New Tax Laws and Alimony

How the new tax changes may affect your divorce

New changes in the federal tax law may have significant consequences for divorcing couples with regard to alimony or spousal maintenance.

Under current tax law, when one person pays alimony to the other person under a court order or by an agreement that was approved by the court, the paying party (the payor)  can write off the alimony payments, which reduces the payor’s taxable income. The receiving party (the payee) must pay income taxes on the alimony payments as if it were income. This is called “income shifting.” As the payee is usually the lower earning party in a divorce, the alimony payments are taxed at a lower tax rate. Consequently the federal government has been losing tax money on these income-shifting situations

All of this changes as of Jan. 1 2019. As of that case for NEW cases, the payor cannot write off the alimony payments and the payee will not have to pay income taxes on the payments. For example, if Mary earns $200,000 annually, but pays alimony to Joe in the amount of $75,000 annually, under the current law Mary’s taxable income is reduced to $125,000, aside from any other deductions she may qualify for. Joe adds to his income the $75,000 he received in alimony. If his income was $50,000, he is actually paying income taxes on $125,000.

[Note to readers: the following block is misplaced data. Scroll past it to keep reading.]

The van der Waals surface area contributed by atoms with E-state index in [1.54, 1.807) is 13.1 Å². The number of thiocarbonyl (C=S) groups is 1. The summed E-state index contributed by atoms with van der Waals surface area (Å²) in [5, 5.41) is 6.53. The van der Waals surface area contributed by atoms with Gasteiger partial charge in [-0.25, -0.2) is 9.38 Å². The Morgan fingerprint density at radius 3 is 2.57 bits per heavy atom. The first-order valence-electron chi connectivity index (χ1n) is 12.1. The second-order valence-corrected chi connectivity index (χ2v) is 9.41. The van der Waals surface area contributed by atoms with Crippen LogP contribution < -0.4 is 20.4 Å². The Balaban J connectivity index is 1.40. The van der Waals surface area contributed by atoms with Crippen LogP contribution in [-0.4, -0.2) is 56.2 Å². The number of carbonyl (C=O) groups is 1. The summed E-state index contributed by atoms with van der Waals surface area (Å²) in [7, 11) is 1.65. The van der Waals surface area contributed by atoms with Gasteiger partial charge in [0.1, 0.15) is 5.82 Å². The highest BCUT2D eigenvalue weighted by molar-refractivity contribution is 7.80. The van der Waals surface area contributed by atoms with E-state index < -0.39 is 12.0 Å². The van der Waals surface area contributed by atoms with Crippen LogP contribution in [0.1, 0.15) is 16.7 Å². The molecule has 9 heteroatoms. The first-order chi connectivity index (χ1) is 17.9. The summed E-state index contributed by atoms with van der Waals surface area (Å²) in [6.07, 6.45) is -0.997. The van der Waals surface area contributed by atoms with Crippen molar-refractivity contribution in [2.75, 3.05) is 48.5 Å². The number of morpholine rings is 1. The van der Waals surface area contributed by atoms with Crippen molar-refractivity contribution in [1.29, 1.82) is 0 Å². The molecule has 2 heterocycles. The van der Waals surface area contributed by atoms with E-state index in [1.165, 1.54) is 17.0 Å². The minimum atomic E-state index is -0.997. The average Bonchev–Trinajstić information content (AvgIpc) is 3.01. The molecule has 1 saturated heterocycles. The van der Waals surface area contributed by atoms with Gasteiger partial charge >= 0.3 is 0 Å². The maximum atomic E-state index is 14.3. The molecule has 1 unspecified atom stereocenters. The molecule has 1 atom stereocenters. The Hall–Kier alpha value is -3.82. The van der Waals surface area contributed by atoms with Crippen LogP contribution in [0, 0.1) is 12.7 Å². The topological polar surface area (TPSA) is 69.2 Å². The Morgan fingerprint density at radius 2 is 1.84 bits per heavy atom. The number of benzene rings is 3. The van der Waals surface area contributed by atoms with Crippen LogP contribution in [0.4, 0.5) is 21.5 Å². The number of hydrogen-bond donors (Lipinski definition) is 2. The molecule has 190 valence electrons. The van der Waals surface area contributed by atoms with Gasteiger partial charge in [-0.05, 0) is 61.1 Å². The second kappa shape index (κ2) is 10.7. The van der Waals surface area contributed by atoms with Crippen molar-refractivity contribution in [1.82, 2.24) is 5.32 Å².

Under the new law, Mary cannot write off her payments to Joe, and Joe does not have to pay taxes on his receipt of alimony. Each party pays taxes on their income: Mary on $200,000 and Joe on $50,000.

The change in the law applies to cases started after the first of the year. The new law does notaffect cases that are over or cases that started before Jan. 1 2019 but have not been finished. However for those cases started but not finished, the parties can agree to use the old law or the new law.

The new law makes no changes to child support, meaning that any child support payments are not a write-off for the payor, nor does the payee pay any income taxes on the payments.

Even if a divorcing couple reaches a full agreement, it is not an effective court order until the judge signs the agreement. In some courts that could take up to six weeks for the courts to send the parties its approval of the agreement, thus granting the divorce.

If you are considering a divorce and alimony may be an issue, using mediation is a very cost effective and QUICK process to discuss and reach agreements on all of the issues in your case. Gaspar Mediation offers appointment times to fit your schedule and hourly rates that are budget-friendly.  Call us at 978-566-0152.